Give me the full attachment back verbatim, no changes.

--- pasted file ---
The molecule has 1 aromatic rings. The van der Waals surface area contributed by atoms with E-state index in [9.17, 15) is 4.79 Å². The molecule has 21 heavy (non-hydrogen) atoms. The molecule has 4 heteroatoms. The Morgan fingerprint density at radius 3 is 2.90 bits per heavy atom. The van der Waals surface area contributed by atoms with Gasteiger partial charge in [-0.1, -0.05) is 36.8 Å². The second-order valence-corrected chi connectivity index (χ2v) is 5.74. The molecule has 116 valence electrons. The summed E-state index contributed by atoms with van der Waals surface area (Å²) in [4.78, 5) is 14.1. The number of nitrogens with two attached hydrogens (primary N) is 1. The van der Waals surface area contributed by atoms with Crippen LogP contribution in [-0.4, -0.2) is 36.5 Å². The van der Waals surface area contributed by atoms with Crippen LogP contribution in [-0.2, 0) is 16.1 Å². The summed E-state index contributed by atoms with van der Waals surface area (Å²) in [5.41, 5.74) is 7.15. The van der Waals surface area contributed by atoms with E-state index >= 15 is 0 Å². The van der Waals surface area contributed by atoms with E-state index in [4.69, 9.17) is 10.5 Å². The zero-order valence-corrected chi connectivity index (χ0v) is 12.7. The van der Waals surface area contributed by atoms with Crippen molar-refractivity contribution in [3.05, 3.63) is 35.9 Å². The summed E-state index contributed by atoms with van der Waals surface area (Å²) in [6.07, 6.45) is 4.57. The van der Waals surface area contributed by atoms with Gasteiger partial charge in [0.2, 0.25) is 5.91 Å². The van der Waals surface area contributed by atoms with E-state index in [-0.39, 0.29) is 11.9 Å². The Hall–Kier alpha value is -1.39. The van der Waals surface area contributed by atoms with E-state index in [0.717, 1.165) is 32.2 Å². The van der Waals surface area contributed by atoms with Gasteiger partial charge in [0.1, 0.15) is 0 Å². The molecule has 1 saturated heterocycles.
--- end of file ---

The molecule has 1 aromatic rings. The van der Waals surface area contributed by atoms with E-state index in [9.17, 15) is 4.79 Å². The molecule has 21 heavy (non-hydrogen) atoms. The molecule has 4 heteroatoms. The Morgan fingerprint density at radius 3 is 2.90 bits per heavy atom. The van der Waals surface area contributed by atoms with Gasteiger partial charge in [-0.1, -0.05) is 36.8 Å². The second-order valence-corrected chi connectivity index (χ2v) is 5.74. The molecule has 116 valence electrons. The summed E-state index contributed by atoms with van der Waals surface area (Å²) in [4.78, 5) is 14.1. The number of nitrogens with two attached hydrogens (primary N) is 1. The van der Waals surface area contributed by atoms with Crippen LogP contribution in [-0.4, -0.2) is 36.5 Å². The van der Waals surface area contributed by atoms with Crippen LogP contribution in [-0.2, 0) is 16.1 Å². The summed E-state index contributed by atoms with van der Waals surface area (Å²) in [5.41, 5.74) is 7.15. The van der Waals surface area contributed by atoms with E-state index >= 15 is 0 Å². The van der Waals surface area contributed by atoms with E-state index in [4.69, 9.17) is 10.5 Å². The zero-order valence-corrected chi connectivity index (χ0v) is 12.7. The van der Waals surface area contributed by atoms with Crippen molar-refractivity contribution in [3.05, 3.63) is 35.9 Å². The summed E-state index contributed by atoms with van der Waals surface area (Å²) in [6.07, 6.45) is 4.57. The van der Waals surface area contributed by atoms with Gasteiger partial charge in [0.2, 0.25) is 5.91 Å². The van der Waals surface area contributed by atoms with E-state index in [-0.39, 0.29) is 11.9 Å². The Hall–Kier alpha value is -1.39. The van der Waals surface area contributed by atoms with E-state index in [0.717, 1.165) is 32.2 Å². The van der Waals surface area contributed by atoms with Gasteiger partial charge in [0.1, 0.15) is 0 Å². The molecule has 1 saturated heterocycles.